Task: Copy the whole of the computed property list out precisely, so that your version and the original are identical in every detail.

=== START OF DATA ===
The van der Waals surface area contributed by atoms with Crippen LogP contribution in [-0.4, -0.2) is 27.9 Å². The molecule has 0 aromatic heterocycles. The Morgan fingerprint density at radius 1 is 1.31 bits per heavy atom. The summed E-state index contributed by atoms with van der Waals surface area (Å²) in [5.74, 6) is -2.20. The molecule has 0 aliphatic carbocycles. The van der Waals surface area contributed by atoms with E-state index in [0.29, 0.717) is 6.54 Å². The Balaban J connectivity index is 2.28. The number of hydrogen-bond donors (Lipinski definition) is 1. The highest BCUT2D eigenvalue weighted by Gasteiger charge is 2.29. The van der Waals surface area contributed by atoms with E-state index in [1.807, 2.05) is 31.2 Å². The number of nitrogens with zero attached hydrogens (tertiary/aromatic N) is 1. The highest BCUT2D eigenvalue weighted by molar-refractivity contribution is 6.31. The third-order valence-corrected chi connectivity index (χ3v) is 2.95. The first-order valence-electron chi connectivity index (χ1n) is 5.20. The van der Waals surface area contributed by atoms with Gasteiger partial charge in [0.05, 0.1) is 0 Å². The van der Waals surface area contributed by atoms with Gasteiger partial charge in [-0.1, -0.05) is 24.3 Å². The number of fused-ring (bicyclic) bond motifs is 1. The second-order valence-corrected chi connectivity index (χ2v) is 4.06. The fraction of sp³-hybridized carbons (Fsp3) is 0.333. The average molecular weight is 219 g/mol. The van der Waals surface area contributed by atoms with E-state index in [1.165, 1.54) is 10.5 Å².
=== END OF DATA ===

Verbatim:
The van der Waals surface area contributed by atoms with Crippen LogP contribution in [-0.4, -0.2) is 27.9 Å². The molecule has 0 aromatic heterocycles. The Morgan fingerprint density at radius 1 is 1.31 bits per heavy atom. The summed E-state index contributed by atoms with van der Waals surface area (Å²) in [5.74, 6) is -2.20. The molecule has 0 aliphatic carbocycles. The van der Waals surface area contributed by atoms with E-state index in [0.29, 0.717) is 6.54 Å². The Balaban J connectivity index is 2.28. The number of hydrogen-bond donors (Lipinski definition) is 1. The highest BCUT2D eigenvalue weighted by Gasteiger charge is 2.29. The van der Waals surface area contributed by atoms with E-state index in [1.807, 2.05) is 31.2 Å². The number of nitrogens with zero attached hydrogens (tertiary/aromatic N) is 1. The highest BCUT2D eigenvalue weighted by molar-refractivity contribution is 6.31. The third-order valence-corrected chi connectivity index (χ3v) is 2.95. The first-order valence-electron chi connectivity index (χ1n) is 5.20. The van der Waals surface area contributed by atoms with Gasteiger partial charge in [0.05, 0.1) is 0 Å². The van der Waals surface area contributed by atoms with Gasteiger partial charge in [-0.1, -0.05) is 24.3 Å². The number of fused-ring (bicyclic) bond motifs is 1. The second-order valence-corrected chi connectivity index (χ2v) is 4.06. The fraction of sp³-hybridized carbons (Fsp3) is 0.333. The average molecular weight is 219 g/mol. The van der Waals surface area contributed by atoms with E-state index in [1.165, 1.54) is 10.5 Å².